Bithynia tentaculata is an aquatic invasive snail first detected in the upper Mississippi River (UMR) in 2002. The snail harbors a number of parasitic trematode species, including Sphaeridiotrema pseudoglobulus, that have been implicated in waterfowl mortality in the region. We assessed the capacity of S. pseudoglobulus cercariae to infect B. tentaculata and native snails found in the UMR. Four snail species (one invasive and three native) were individually exposed to S. pseudoglobulus larvae and all were successfully infected. A subsequent experiment examining infection patterns in invasive and native hosts exposed singly or in mixed treatments revealed no difference in parasite establishment among snail species. Our results add to our understanding of S. pseudoglobulus transmission and provide insight into processes underlying waterfowl disease in the UMR.
Invasive species are key threats to the integrity of terrestrial and aquatic ecosystems around the world (Clavero and Garcia-Berthou 2005). Detrimental effects of invaders on native systems can occur through several mechanisms, including their capacity to harbor and transmit parasites within the local community (Poulin et al. 2011). Unfortunately, in many of these systems, little is known about relative infection competencies of native and invasive hosts (Thieltges et al. 2009). This knowledge gap can reduce our ability to predict parasite success within local environments and subsequent disease events associated with such infections.
Bithynia tentaculata is an aquatic snail native to European freshwater systems. It was introduced into the Great Lakes in the late 1800s and has spread throughout several North American freshwater environments (Mills et al. 1993), including the upper Mississippi River (UMR; Sauer et al. 2007; Wood et al. 2011). Geographic expansion of B. tentaculata has generated concern because of its potential effects on native aquatic species, particularly gastropods (Strayer 1999). Community-level influences are exacerbated by the fact that B. tentaculata harbors trematode parasites (including Cyathocotyle bushiensis, Sphaeridiotrema globulus, and Sphaeridiotrema pseudoglobulus) that cause mortality in waterfowl after the birds consume infected snails (McLaughlin et al. 1993; Sauer et al. 2007; Bergmame et al. 2011). These parasite species have three-host life cycles involving waterfowl as definitive hosts and snails as first- and second intermediate hosts (Fig. 1).
In the UMR, it is estimated that more than 70,000 waterfowl (of 13 species) have succumbed to trematodiasis since 2002 (US Fish and Wildlife Service, unpubl.), yet the factors that influence parasite persistence and outbreaks of waterfowl disease in this region remain poorly understood. Recent research has shown that host competency may have important consequences for disease transmission and host infection risk in the UMR (Sandland et al. 2013). However, this work focused exclusively on interactions between snails and parasites (Sphaeridiotrema spp.) at one point in the parasite's life cycle (first intermediate host stage; Fig. 1). The degree to which subsequent stages of Sphaeridiotrema (specifically, S. pseudoglobulus) interact with invasive and native snails of the UMR has not been explored, yet this question requires attention because these stages transmit directly to waterfowl (Fig. 1).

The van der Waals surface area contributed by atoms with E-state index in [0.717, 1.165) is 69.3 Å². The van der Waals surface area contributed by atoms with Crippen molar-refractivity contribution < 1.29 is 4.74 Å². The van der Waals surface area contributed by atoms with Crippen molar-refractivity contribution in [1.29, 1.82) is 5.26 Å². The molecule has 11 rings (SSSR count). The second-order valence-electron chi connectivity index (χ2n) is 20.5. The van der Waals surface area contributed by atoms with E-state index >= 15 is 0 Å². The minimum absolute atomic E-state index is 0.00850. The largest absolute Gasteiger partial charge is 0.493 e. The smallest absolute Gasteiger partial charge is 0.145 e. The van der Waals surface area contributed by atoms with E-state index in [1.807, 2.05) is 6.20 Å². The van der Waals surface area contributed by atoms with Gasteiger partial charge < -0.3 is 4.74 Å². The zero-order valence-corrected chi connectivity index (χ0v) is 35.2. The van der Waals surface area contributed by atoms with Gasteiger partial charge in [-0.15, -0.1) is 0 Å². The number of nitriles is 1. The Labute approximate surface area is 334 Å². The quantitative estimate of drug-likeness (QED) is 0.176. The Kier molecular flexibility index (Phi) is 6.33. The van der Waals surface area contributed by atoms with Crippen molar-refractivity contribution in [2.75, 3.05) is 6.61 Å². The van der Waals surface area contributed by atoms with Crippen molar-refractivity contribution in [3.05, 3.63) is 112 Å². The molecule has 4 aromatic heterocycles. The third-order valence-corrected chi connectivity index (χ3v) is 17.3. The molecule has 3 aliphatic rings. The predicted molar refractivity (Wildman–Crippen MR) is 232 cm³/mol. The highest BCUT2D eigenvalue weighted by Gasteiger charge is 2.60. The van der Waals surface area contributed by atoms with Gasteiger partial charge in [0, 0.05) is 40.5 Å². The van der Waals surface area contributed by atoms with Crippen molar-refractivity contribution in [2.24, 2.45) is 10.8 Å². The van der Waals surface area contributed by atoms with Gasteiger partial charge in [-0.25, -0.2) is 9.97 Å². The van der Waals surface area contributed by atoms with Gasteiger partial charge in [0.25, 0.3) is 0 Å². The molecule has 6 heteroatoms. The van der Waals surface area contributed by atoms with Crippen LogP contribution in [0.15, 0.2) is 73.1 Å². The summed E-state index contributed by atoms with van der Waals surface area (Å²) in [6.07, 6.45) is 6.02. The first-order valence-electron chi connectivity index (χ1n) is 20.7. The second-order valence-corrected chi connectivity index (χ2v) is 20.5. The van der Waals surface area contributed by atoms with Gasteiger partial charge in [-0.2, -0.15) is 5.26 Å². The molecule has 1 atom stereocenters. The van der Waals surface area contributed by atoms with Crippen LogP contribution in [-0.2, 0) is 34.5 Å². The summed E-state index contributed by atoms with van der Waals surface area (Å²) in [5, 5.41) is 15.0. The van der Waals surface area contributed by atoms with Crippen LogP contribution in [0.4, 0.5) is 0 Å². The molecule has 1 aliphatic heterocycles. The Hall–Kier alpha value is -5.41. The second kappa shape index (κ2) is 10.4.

In June 2010, we collected adult B. tentaculata from a rocky breakwater in pool 8 of the upper Mississippi River (43°40′39″N; 91°13′18″W). Snails were transported to the laboratory at the University of Wisconsin–La Crosse and placed into 150-mL plastic cups in groups of 10. Within 24 hr, snails had laid large numbers of egg clutches within these cups. Adults were removed, and eggs were reared to hatching. These juvenile snails served as the initial founders for our laboratory population of B. tentaculata.
In April 2011, adult native snails (Physa gyrina, Stagnicola elodes, and Helisoma trivolvis) were collected from Myrick Marsh (43°49′35″N, 91°13′46″W), which is part of a larger wetland in the Mississippi River floodplain. Each of these species has also been observed in pools 7 and 8 of the UMR (Wood et al. 2011; Sandland et al. 2013). Snails were placed under incandescent light for 4 hr to determine infection status for all hosts. Uninfected individuals within a species were placed into 4-L plastic trays and fed lettuce ad libitum. Styrofoam pieces were added to each tray to facilitate egg deposition. Eggs laid on the styrofoam were then transferred to smaller “nursery” containers where they hatched; juveniles were reared for use in our experiments.
Sphaeridiotrema pseudoglobulus cercariae were acquired from laboratory-infected B. tentaculata snails that had been experimentally exposed to 10 parasite miracidia per snail in April 2011. Specific details regarding the protocols used to infect and maintain these snails can be referred to in Sandland et al. (2013). To facilitate parasite release from these infected hosts, snails were first individually transferred into 16-mL plastic wells with ∼14 mL of well water and then placed under incandescent light from 9:00 am to 6:00 pm. Because S. pseudoglobulus larvae did not emerge from snails until 3:00 pm each day, collections took place from 2:00 pm to 6:00 pm. Cercariae were pooled from all infected snails before host exposures. Exposures occurred immediately after parasite collections.
For the first experiment, B. tentaculata (n = 11), P. gyrina (n = 11), H. trivolvis (n = 13), and S. elodes (n = 12) (all <1 yr old) were size matched and placed individually into 3-mL plastic wells with 2 mL of well water. Each snail was exposed to 25 S. pseudoglobulus cercariae. Exposures were performed across species to accommodate any temporal variability in larval infectivity. After exposure, snails were maintained in wells overnight before being moved to 250-mL plastic cups filled with 150 mL of well water. After 48 hr, exposed snails were carefully crushed and examined postmortem to assess metacercarial establishment.